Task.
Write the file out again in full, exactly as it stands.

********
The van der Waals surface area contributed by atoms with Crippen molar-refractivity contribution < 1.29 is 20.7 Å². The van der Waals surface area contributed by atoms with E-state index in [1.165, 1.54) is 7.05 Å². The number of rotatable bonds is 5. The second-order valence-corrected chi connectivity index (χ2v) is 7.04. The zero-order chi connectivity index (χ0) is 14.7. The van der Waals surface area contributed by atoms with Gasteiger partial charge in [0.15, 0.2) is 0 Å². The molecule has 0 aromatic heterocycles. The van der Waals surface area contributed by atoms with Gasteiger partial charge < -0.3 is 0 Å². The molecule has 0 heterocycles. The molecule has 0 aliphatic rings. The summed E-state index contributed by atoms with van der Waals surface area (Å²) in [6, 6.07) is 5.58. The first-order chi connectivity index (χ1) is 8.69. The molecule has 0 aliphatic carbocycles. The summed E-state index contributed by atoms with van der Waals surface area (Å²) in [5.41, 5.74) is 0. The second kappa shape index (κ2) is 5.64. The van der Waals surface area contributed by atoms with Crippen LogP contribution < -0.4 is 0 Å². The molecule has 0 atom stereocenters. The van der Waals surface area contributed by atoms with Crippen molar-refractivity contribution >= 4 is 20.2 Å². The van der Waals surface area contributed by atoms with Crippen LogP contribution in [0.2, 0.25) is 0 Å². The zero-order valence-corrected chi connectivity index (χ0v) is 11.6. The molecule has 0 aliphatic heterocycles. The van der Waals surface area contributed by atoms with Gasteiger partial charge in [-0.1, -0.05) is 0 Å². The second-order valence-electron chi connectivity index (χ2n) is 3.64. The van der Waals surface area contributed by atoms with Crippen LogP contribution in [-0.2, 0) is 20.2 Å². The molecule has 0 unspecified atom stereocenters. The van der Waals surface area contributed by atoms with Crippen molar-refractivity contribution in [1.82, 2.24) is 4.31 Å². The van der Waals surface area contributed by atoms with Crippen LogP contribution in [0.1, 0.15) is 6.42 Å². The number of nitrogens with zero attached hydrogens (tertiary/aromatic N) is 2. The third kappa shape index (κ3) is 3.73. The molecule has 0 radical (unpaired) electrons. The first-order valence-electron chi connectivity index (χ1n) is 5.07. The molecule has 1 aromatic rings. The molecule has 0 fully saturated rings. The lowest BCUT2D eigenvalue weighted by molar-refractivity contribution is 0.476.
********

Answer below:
The van der Waals surface area contributed by atoms with Crippen molar-refractivity contribution < 1.29 is 20.7 Å². The van der Waals surface area contributed by atoms with E-state index in [1.165, 1.54) is 7.05 Å². The number of rotatable bonds is 5. The second-order valence-corrected chi connectivity index (χ2v) is 7.04. The zero-order chi connectivity index (χ0) is 14.7. The van der Waals surface area contributed by atoms with Gasteiger partial charge in [0.15, 0.2) is 0 Å². The molecule has 0 aromatic heterocycles. The van der Waals surface area contributed by atoms with Gasteiger partial charge < -0.3 is 0 Å². The molecule has 0 heterocycles. The molecule has 0 aliphatic rings. The summed E-state index contributed by atoms with van der Waals surface area (Å²) in [6, 6.07) is 5.58. The first-order chi connectivity index (χ1) is 8.69. The molecule has 0 aliphatic carbocycles. The summed E-state index contributed by atoms with van der Waals surface area (Å²) in [5.41, 5.74) is 0. The second kappa shape index (κ2) is 5.64. The van der Waals surface area contributed by atoms with Crippen LogP contribution < -0.4 is 0 Å². The molecule has 0 atom stereocenters. The van der Waals surface area contributed by atoms with Crippen molar-refractivity contribution >= 4 is 20.2 Å². The van der Waals surface area contributed by atoms with Crippen LogP contribution in [0.2, 0.25) is 0 Å². The zero-order valence-corrected chi connectivity index (χ0v) is 11.6. The molecule has 0 aliphatic heterocycles. The van der Waals surface area contributed by atoms with Gasteiger partial charge in [-0.1, -0.05) is 0 Å². The second-order valence-electron chi connectivity index (χ2n) is 3.64. The van der Waals surface area contributed by atoms with Crippen LogP contribution in [-0.2, 0) is 20.2 Å². The molecule has 0 unspecified atom stereocenters. The van der Waals surface area contributed by atoms with Crippen molar-refractivity contribution in [1.82, 2.24) is 4.31 Å². The van der Waals surface area contributed by atoms with Crippen LogP contribution in [0.1, 0.15) is 6.42 Å². The number of nitrogens with zero attached hydrogens (tertiary/aromatic N) is 2. The third kappa shape index (κ3) is 3.73. The molecule has 0 radical (unpaired) electrons. The first-order valence-electron chi connectivity index (χ1n) is 5.07. The molecule has 1 aromatic rings. The molecule has 0 fully saturated rings. The lowest BCUT2D eigenvalue weighted by molar-refractivity contribution is 0.476.